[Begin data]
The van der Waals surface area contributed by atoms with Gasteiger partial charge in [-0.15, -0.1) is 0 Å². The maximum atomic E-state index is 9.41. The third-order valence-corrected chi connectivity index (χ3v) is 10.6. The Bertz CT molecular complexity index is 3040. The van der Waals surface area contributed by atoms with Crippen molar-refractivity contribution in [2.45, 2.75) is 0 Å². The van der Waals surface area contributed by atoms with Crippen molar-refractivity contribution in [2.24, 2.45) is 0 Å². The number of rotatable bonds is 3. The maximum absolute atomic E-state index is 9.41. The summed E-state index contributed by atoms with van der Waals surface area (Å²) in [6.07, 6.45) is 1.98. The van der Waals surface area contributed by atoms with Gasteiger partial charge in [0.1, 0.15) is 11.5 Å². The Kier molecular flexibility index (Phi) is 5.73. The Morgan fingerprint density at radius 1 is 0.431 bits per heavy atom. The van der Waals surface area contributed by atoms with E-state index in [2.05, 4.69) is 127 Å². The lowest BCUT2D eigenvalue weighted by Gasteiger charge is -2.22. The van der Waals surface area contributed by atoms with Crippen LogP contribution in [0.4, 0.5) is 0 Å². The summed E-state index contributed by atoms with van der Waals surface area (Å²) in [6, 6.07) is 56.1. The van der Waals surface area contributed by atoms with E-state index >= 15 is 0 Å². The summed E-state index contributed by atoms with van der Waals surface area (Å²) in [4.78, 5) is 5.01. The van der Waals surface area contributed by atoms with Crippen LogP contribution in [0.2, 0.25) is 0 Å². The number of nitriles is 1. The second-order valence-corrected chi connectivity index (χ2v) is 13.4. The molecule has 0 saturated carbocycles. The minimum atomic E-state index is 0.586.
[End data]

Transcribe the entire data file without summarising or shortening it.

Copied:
The van der Waals surface area contributed by atoms with Gasteiger partial charge in [-0.15, -0.1) is 0 Å². The maximum atomic E-state index is 9.41. The third-order valence-corrected chi connectivity index (χ3v) is 10.6. The Bertz CT molecular complexity index is 3040. The van der Waals surface area contributed by atoms with Crippen molar-refractivity contribution in [2.45, 2.75) is 0 Å². The van der Waals surface area contributed by atoms with Crippen molar-refractivity contribution in [2.24, 2.45) is 0 Å². The number of rotatable bonds is 3. The maximum absolute atomic E-state index is 9.41. The summed E-state index contributed by atoms with van der Waals surface area (Å²) in [6.07, 6.45) is 1.98. The van der Waals surface area contributed by atoms with Gasteiger partial charge in [0.1, 0.15) is 11.5 Å². The Kier molecular flexibility index (Phi) is 5.73. The Morgan fingerprint density at radius 1 is 0.431 bits per heavy atom. The van der Waals surface area contributed by atoms with E-state index in [2.05, 4.69) is 127 Å². The lowest BCUT2D eigenvalue weighted by Gasteiger charge is -2.22. The van der Waals surface area contributed by atoms with Crippen LogP contribution in [0.4, 0.5) is 0 Å². The summed E-state index contributed by atoms with van der Waals surface area (Å²) in [6, 6.07) is 56.1. The van der Waals surface area contributed by atoms with E-state index >= 15 is 0 Å². The summed E-state index contributed by atoms with van der Waals surface area (Å²) in [4.78, 5) is 5.01. The van der Waals surface area contributed by atoms with Crippen LogP contribution in [0.2, 0.25) is 0 Å². The number of nitriles is 1. The second-order valence-corrected chi connectivity index (χ2v) is 13.4. The molecule has 0 saturated carbocycles. The minimum atomic E-state index is 0.586.